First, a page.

A: In Ancient Times,
a Chief wore in battle a distinguishing badge on his helmet, a device
which his followers could recognize in the turmoil of action. This is
known as the CREST OF THE CHIEF and appears at the top of his Full Coat
of Arms. Anyone bearing the same name as a Scottish Chief is a Clansman
of the Chief and has the privilege of wearing his CREST surrounded by
a STRAP AND BUCKLE GARTER to denote his Clan Allegiance. The great Scottish
Clans contain families who bore a different surname but were descended
from the Chief through the female line. They are called SEPTS. Therefore
anyone who has an ancestor bearing a Sept name or the Clan name itself
has the privilege of wearing or displaying the Crest Badge and indeed
only they may legitimately wear this authentic Scottish Ancient Device.
Scottish Clan Crest Badge are approved by the Standing Council of Scottish
A: According to Wikapedia.com, tweed is a rough, unfinished woolen fabric, of a soft, open, flexible texture resembling cheviot or homespun, but more closely woven. It is made in either plain or twill weave and may have a check, twill, or herringbone pattern. Subdued, interesting color effects (heather mixtures) are obtained by twisting together differently colored woolen strands into a two- or three-ply yarn. Tweeds are desirable for outerwear, being moisture-resistant and very durable.
The original name was tweel, the Scots for 'twill', the cloth being woven in a twilled rather than a plain pattern. The current name came about almost by chance, according to a tale recounted in Windsor Revisited, written by HRH the Duke of Windsor. About 1830, a London merchant received a letter from a Hawick firm about some tweels. The London merchant misinterpreted the handwriting understanding it to be a trade-name taken from the name of the river Tweed which flows through the Scottish Borders textile areas, subsequently the goods were advertised as Tweed, the name has remained so ever since. Tweed, also according to the Duke, was a favourite material of both his grandfather King Edward VII and his father, George V.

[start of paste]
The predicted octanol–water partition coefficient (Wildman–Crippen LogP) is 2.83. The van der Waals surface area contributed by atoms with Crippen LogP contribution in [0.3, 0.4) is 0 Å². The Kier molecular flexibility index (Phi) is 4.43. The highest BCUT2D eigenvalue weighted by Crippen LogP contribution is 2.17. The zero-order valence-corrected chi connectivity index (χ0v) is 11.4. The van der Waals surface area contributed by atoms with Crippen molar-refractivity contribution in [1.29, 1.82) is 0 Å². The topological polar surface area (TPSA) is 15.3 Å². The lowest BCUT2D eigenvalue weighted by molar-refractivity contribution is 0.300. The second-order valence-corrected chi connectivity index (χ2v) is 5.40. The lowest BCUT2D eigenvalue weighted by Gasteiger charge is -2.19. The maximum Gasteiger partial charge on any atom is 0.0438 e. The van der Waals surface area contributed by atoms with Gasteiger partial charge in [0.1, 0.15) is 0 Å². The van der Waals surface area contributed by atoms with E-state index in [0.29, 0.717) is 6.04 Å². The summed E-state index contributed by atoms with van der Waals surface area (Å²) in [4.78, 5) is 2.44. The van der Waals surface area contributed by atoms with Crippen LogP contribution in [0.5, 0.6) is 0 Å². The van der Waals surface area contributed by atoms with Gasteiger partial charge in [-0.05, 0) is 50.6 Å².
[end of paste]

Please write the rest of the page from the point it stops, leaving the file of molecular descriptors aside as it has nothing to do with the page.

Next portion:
A: Harris tweed can only be called Harris if it is woven on the Isle of Harris, Scotland, and they charge a hefty premium for the name. It is really no different, excepting that a couple of the mills do have some nice herringbone designs, etc.
There are many different qualities of tweed. Unfortunately, it is difficult to tell the difference, and there is no such thing as a "standard" tweed. We use a couple of different mills that make tweeds which we believe are an exceptional value for the quality. They are tight woven tweeds with an excellent twist in the yarn.
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